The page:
Weekly Seeds: In an Earthenware Jar
Sunday, September 25, 2022
Sixteenth Sunday After Pentecost | Year C
“In an Earthenware Jar”
God our Hope, you meet us in the midst of chaos with certainty. You console our sorrows and promise a future with hope.
Jeremiah 32:1–3a, 6–15
32 The word that came to Jeremiah from the LORD in the tenth year of King Zedekiah of Judah, which was the eighteenth year of Nebuchadrezzar. 2 At that time the army of the king of Babylon was besieging Jerusalem, and the prophet Jeremiah was confined in the court of the guard that was in the palace of the king of Judah, 3 where King Zedekiah of Judah had confined him.
6 Jeremiah said, The word of the LORD came to me: 7 Hanamel son of your uncle Shallum is going to come to you and say, “Buy my field that is at Anathoth, for the right of redemption by purchase is yours.” 8 Then my cousin Hanamel came to me in the court of the guard, in accordance with the word of the LORD, and said to me, “Buy my field that is at Anathoth in the land of Benjamin, for the right of possession and redemption is yours; buy it for yourself.” Then I knew that this was the word of the LORD.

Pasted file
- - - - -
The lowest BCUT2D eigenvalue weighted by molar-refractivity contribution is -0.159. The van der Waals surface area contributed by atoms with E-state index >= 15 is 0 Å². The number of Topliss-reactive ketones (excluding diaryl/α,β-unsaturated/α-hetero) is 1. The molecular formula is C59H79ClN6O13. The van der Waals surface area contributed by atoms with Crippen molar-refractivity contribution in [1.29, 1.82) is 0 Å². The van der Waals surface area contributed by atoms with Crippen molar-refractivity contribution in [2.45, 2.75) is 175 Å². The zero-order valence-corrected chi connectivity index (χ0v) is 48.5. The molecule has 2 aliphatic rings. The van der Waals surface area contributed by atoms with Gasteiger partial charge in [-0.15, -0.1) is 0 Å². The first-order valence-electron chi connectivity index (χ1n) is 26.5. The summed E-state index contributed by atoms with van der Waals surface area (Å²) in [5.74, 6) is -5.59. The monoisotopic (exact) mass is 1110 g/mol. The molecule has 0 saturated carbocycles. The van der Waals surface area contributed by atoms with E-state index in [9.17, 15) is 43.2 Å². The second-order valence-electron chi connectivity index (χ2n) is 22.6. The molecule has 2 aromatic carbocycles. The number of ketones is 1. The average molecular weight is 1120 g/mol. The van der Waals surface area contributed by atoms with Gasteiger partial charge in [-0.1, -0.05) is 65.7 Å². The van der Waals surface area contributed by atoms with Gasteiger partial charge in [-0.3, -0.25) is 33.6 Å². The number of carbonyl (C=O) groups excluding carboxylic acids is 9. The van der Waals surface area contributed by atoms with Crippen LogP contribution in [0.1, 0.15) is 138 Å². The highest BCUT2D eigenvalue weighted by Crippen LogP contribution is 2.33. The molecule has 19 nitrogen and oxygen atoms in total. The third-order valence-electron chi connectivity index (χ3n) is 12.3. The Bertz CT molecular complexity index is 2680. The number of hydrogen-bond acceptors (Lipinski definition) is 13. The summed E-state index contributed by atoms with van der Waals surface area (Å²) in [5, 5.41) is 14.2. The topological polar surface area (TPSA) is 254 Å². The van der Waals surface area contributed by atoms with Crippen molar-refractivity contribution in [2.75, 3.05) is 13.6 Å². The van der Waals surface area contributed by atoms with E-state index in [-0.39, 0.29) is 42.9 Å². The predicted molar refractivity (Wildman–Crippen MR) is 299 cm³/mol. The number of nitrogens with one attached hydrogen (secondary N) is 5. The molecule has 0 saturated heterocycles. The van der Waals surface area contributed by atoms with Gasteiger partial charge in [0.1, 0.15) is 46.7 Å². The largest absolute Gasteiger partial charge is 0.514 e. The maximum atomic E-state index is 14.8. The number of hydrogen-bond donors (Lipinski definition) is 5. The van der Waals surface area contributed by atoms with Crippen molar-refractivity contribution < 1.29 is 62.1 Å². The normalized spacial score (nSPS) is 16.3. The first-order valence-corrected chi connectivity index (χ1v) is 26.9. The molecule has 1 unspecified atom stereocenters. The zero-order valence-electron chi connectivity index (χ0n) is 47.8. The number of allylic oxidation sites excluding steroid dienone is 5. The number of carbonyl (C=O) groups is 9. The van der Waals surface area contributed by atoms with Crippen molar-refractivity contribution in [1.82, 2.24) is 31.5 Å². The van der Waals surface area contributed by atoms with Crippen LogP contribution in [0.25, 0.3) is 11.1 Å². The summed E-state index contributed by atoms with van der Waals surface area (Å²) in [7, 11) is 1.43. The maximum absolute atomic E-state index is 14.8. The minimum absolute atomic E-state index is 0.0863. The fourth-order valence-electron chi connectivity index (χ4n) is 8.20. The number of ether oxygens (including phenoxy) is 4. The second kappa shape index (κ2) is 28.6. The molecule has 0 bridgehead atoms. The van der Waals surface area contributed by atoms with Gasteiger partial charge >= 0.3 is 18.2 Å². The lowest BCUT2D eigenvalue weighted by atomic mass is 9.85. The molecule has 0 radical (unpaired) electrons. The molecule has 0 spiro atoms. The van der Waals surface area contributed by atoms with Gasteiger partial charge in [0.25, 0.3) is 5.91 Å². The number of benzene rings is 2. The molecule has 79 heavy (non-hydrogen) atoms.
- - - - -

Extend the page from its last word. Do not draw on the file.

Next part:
9 And I bought the field at Anathoth from my cousin Hanamel, and weighed out the money to him, seventeen shekels of silver. 10 I signed the deed, sealed it, got witnesses, and weighed the money on scales. 11 Then I took the sealed deed of purchase, containing the terms and conditions, and the open copy; 12 and I gave the deed of purchase to Baruch son of Neriah son of Mahseiah, in the presence of my cousin Hanamel, in the presence of the witnesses who signed the deed of purchase, and in the presence of all the Judeans who were sitting in the court of the guard. 13 In their presence I charged Baruch, saying, 14 Thus says the LORD of hosts, the God of Israel: Take these deeds, both this sealed deed of purchase and this open deed, and put them in an earthenware jar, in order that they may last for a long time. 15 For thus says the LORD of hosts, the God of Israel: Houses and fields and vineyards shall again be bought in this land.
All readings for this Sunday:
Jeremiah 32:1–3a, 6–15 and Psalm 91:1–6, 14–16